June 19 2013 Latest news:
By Colin Adwent Crime correspondent
Tuesday, March 5, 2013
A FORMER Hollesley Bay prisoner has lifted the lid off the open prison to expose what he claims is a broken system with demoralised staff leaving inmates no hope of rehabilitation.
Jonathan Robinson was jailed for 18 months in 2011 for stealing from his employer.
He described the current system in prisons as a “shambles” and has turned a diary he kept of his time inside into an e-book entitled In It, which was published today.
The 48-year-old – who admits he fully deserved his sentence and believes he should have been imprisoned for longer – is calling for reforms of a prison system which he believes just “warehouse” inmates.
Mr Robinson said during his time in Hollesley Bay prison staff seemed more interested in playing computer games, making personal telephone calls, reading newspapers and eating crisps, rather than helping prepare inmates for making a positive contribution to society on release.
The former helicopter pilot claims on one occasion he was prevented from teaching an illiterate prisoner to read and write for no apparent reason.
In his book Mr Robinson also refers to a conversation with a prison officer which criticises the way the jail is run.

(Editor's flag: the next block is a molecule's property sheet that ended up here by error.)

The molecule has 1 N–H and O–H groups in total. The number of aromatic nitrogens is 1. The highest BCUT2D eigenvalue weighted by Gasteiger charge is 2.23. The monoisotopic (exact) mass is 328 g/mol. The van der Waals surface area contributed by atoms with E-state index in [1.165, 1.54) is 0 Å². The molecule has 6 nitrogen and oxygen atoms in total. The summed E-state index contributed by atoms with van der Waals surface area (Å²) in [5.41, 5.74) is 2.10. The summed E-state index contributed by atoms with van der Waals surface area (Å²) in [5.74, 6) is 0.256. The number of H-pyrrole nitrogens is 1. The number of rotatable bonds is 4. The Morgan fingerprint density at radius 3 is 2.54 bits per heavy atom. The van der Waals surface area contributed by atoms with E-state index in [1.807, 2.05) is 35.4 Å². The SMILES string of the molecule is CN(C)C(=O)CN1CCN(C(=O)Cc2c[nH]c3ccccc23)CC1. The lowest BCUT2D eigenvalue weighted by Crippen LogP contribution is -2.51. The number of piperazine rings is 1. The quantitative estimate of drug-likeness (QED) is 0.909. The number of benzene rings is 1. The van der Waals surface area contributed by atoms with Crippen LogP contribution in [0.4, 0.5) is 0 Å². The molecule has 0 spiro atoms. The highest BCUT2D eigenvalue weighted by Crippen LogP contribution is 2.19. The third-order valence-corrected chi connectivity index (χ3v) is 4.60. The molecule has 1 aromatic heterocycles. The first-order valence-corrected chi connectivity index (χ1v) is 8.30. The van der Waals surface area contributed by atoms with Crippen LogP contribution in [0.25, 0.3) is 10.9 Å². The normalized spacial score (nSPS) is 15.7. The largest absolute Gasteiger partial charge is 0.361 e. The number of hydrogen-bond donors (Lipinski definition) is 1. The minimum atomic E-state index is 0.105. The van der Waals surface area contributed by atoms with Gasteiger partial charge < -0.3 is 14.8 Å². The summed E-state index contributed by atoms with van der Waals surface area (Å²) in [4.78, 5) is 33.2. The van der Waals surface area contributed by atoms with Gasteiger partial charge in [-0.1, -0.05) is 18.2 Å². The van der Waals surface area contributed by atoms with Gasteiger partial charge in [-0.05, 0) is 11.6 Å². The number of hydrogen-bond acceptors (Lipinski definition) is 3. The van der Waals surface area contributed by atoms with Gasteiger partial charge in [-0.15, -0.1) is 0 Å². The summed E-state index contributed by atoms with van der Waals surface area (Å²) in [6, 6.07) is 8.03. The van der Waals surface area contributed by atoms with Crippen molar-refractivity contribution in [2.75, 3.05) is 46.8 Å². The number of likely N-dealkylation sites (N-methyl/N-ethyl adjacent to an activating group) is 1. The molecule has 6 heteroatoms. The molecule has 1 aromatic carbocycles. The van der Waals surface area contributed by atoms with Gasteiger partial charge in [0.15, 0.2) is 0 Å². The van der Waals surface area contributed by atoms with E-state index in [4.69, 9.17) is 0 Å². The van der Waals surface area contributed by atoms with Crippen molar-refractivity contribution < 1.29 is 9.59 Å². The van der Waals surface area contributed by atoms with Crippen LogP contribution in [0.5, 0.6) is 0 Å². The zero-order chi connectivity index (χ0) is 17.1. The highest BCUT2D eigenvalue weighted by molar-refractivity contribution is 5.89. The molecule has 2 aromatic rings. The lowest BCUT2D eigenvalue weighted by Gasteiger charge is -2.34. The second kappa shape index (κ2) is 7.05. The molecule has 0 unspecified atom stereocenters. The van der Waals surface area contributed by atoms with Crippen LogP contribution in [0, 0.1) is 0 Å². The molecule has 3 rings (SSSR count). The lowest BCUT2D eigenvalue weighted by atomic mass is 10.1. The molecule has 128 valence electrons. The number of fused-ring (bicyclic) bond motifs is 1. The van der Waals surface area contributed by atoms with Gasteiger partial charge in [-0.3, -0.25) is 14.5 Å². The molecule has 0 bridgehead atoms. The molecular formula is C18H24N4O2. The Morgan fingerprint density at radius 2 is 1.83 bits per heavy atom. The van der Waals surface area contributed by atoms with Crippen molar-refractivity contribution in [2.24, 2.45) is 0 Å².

He is currently lobbying Justice Secretary Chris Grayling and others in positions of power to change the system so prisoners can be given a better chance of rehabilitation, as well as punishment.
Mr Robinson said: “If I had a camera I would have loved to have made a non-stop documentary of every minute.
“My feedback has been it is no wonder that the system is such a shambles. We have got a whole bunch of warehousing going on.
“The majority of staff I experienced seemed far more interested in reading tabloid newspapers, eating crisps, and playing computer games. One officer I noticed would be on the phone every morning.
“There seemed very little passion within staff. There is an officer I quoted in my book who talks about dreadful morale from both the staff and prisoners.
“There are some prisoners who possible have great potential and, with some leadership could in my view make their lives turnaround.
“Not a lot is being done within prisons to nurture that potential. What a waste of opportunity.”
In response to Mr Robinson’s points Dean Acaster of the Prison Officers Association said: “I can understand staff being demoralised. They are facing some extremely difficult circumstances at the moment. You couple that with the cuts taking place within the system and what they have to face in relation to violence.
“They are considered as second class and you are just left with getting on with it.
“It’s extremely difficult. Staff do a remarkable job with the resources they have.
“99.9% of prison officers are genuinely caring people who want to make a difference.
“They need to be empowered and given the resources to make that difference.
“We have got nothing to hide. The POA have been calling for debates on, and an overhaul of, the prison system.”
A Ministry of Justice spokeswoman said: “The government remains committed to making prisons places of hard work and activity giving offenders the opportunity to turn away from crime and live purposeful and productive lives.”